So you've read your data into an R object. Now what?

Examine your data object

Before you start analyzing, you might want to take a look at your data object's structure and a few row entries. If it's a 2-dimensional table of data stored in an R data frame object with rows and columns -- one of the more common structures you're likely to encounter -- here are some ideas. Many of these also work on 1-dimensional vectors as well.

Many of the commands below assume that your data are stored in a variable called mydata (and not that mydata is somehow part of these functions' names).

[This story is part of Computerworld's "Beginner's guide to R." To read from the beginning, check out the introduction; there are links on that page to the other pieces in the series.]

If you type:

head(mydata)

R will display mydata's column headers and first 6 rows by default. Want to see, oh, the first 10 rows instead of 6? That's:

head(mydata, n=10)

Or just:

head(mydata, 10)

Note: If your object is just a 1-dimensional vector of numbers, such as (1, 1, 2, 3, 5, 8, 13, 21, 34), head(mydata) will give you the first 6 items in the vector.

To see the last few rows of your data, use the tail() function:

tail(mydata)

Or:

tail(mydata, 10)

Tail can be useful when you've read in data from an external source, helping to see if anything got garbled (or there was some footnote row at the end you didn't notice).

To quickly see how your R object is structured, you can use the str() function:

str(mydata)

This will tell you the type of object you have; in the case of a data frame, it will also tell you how many rows (observations in statistical R-speak) and columns (variables to R) it contains, along with the type of data in each column and the first few entries in each column.

For a vector, str() tells you how many items there are -- for 8 items, it'll display as [1:8] -- along with the type of item (number, character, etc.) and the first few entries.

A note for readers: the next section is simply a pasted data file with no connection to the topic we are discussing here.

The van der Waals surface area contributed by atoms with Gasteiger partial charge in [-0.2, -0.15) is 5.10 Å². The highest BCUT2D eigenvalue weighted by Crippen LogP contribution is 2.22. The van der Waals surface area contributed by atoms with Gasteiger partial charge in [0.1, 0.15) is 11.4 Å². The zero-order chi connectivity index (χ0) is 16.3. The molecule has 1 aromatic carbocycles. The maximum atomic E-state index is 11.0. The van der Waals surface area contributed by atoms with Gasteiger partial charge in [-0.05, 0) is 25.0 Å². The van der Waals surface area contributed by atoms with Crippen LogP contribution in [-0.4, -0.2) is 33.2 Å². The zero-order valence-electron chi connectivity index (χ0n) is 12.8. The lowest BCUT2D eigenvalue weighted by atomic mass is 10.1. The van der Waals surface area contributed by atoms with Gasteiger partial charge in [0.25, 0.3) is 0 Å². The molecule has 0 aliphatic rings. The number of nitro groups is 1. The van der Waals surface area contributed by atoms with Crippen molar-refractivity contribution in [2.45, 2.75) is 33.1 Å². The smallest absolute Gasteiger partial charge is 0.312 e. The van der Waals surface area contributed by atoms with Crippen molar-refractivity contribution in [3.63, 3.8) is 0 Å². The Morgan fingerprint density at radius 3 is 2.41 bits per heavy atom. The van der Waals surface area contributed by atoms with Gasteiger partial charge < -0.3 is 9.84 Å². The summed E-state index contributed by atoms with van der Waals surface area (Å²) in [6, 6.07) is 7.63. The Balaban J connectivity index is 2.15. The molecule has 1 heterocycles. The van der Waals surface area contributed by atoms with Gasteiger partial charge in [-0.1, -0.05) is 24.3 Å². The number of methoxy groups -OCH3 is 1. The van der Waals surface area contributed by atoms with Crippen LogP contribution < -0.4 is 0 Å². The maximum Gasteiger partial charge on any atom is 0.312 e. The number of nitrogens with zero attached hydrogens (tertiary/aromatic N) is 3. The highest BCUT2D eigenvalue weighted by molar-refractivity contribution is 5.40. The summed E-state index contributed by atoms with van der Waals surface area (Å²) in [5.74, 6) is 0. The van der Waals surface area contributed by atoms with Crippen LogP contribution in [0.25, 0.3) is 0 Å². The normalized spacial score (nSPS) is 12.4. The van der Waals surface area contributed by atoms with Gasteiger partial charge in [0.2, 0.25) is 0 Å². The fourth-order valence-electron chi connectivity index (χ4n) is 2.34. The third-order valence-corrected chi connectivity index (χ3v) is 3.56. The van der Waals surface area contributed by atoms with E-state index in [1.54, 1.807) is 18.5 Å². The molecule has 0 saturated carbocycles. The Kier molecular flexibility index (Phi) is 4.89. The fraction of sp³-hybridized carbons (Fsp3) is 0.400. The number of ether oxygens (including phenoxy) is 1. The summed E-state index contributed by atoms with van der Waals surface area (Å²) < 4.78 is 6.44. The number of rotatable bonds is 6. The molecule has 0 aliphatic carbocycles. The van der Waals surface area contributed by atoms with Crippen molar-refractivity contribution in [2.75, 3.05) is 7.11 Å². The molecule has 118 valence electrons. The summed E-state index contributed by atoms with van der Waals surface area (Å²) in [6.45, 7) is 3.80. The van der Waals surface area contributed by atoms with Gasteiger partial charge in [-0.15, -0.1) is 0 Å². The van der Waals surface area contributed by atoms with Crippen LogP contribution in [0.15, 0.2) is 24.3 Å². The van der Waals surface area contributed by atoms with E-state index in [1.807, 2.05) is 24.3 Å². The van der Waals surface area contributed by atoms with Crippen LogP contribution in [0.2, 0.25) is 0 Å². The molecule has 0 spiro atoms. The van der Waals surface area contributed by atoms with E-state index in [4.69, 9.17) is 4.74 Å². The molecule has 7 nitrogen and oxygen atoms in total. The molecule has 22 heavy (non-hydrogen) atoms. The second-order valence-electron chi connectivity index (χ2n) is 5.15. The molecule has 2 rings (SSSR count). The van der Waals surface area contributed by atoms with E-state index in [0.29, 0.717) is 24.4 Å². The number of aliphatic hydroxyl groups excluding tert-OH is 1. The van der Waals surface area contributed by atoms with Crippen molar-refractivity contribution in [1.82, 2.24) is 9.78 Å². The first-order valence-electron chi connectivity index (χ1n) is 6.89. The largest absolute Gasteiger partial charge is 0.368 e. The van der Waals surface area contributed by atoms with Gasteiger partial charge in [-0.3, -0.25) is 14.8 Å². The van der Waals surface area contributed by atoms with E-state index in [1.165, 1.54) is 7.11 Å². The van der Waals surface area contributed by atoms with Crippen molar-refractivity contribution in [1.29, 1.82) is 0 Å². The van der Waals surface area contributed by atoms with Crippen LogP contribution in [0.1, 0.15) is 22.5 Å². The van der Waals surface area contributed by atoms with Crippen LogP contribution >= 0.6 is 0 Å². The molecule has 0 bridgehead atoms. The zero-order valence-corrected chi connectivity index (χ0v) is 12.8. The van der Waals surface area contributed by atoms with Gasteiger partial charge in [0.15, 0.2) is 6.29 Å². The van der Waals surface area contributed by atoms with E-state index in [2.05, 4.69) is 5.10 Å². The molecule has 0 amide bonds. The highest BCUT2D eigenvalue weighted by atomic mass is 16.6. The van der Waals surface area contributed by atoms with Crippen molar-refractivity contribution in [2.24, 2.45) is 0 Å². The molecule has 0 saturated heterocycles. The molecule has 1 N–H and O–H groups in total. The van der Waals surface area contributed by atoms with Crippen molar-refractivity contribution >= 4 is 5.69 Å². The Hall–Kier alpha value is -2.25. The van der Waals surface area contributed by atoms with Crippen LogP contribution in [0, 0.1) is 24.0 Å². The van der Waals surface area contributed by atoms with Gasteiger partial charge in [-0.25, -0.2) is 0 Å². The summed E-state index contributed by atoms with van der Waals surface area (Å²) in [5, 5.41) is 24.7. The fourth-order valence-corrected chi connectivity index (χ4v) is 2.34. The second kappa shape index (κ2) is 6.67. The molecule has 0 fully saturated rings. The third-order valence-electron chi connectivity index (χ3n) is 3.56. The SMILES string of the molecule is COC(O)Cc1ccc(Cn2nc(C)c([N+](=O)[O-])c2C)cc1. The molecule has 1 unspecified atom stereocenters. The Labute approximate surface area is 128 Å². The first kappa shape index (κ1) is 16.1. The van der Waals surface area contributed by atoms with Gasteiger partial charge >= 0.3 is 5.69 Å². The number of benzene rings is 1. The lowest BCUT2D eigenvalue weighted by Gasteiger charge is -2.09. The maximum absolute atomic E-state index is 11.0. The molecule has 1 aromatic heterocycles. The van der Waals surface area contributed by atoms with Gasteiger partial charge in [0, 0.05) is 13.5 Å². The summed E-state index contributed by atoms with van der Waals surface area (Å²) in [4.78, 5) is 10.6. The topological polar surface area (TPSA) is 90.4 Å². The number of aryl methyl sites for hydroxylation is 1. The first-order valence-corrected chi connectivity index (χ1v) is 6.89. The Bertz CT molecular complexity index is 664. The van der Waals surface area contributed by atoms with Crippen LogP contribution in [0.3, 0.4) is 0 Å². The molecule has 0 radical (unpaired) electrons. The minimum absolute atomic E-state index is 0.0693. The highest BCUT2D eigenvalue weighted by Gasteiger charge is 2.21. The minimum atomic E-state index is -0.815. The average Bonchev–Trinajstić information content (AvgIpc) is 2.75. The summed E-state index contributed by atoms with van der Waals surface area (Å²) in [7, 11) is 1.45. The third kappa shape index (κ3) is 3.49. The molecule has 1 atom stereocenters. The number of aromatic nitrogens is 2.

Various other data types return slightly different results.

If you want to see just the column names in the data frame called mydata, you can use the command:

colnames(mydata)

Likewise, if you're interested in the row names -- in essence, all the values in the first column of your data frame -- use:

rownames(mydata)

Pull basic stats from your data frame

Because R is a statistical programming platform, it's got some pretty elegant ways to extract statistical summaries from data. To extract a few basic stats from a data frame, use the summary() function:

summary(mydata)

That returns some basic calculations for each column. If the column has numbers, you'll see the minimum and maximum values along with median, mean, 1st quartile and 3rd quartile. If it's got factors such as fair, good, very good and excellent, you'll get the number of each factor listed in the column.

The summary() function also returns stats for a 1-dimensional vector.

If you'd like even more statistical summaries from a single command, install and load the psych package. Install it with this command:

install.packages("psych")

You need to run this install only once on a system. Then load it with:

library(psych)

You need to run the library command each time you start a new R session if you want to use the psych package.

Now try the command:

describe(mydata)

and you'll get several more statistics from the data including standard deviation, "mad" (mean absolute deviation), skew (measuring whether or not the data distribution is symmetrical) and kurtosis (whether the data have a sharp or flatter peak near its mean).